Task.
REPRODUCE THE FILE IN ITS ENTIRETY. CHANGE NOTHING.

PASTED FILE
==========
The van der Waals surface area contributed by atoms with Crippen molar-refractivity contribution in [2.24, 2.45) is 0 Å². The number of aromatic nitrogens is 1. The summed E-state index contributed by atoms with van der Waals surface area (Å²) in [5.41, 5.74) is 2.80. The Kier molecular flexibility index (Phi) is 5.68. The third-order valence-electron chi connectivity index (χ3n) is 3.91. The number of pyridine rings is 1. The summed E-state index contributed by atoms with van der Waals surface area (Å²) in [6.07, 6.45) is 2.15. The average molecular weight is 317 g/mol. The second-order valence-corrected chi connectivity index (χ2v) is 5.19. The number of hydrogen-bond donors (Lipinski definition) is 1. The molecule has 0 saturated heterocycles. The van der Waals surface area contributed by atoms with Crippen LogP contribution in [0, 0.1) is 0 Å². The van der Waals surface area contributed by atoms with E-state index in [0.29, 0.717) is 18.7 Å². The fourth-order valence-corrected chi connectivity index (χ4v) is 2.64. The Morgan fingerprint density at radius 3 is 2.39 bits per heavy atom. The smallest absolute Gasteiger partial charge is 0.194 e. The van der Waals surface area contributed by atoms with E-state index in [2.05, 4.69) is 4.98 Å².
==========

The van der Waals surface area contributed by atoms with Crippen molar-refractivity contribution in [2.24, 2.45) is 0 Å². The number of aromatic nitrogens is 1. The summed E-state index contributed by atoms with van der Waals surface area (Å²) in [5.41, 5.74) is 2.80. The Kier molecular flexibility index (Phi) is 5.68. The third-order valence-electron chi connectivity index (χ3n) is 3.91. The number of pyridine rings is 1. The summed E-state index contributed by atoms with van der Waals surface area (Å²) in [6.07, 6.45) is 2.15. The average molecular weight is 317 g/mol. The second-order valence-corrected chi connectivity index (χ2v) is 5.19. The number of hydrogen-bond donors (Lipinski definition) is 1. The molecule has 0 saturated heterocycles. The van der Waals surface area contributed by atoms with Crippen LogP contribution in [0, 0.1) is 0 Å². The van der Waals surface area contributed by atoms with E-state index in [0.29, 0.717) is 18.7 Å². The fourth-order valence-corrected chi connectivity index (χ4v) is 2.64. The Morgan fingerprint density at radius 3 is 2.39 bits per heavy atom. The smallest absolute Gasteiger partial charge is 0.194 e. The van der Waals surface area contributed by atoms with E-state index in [2.05, 4.69) is 4.98 Å².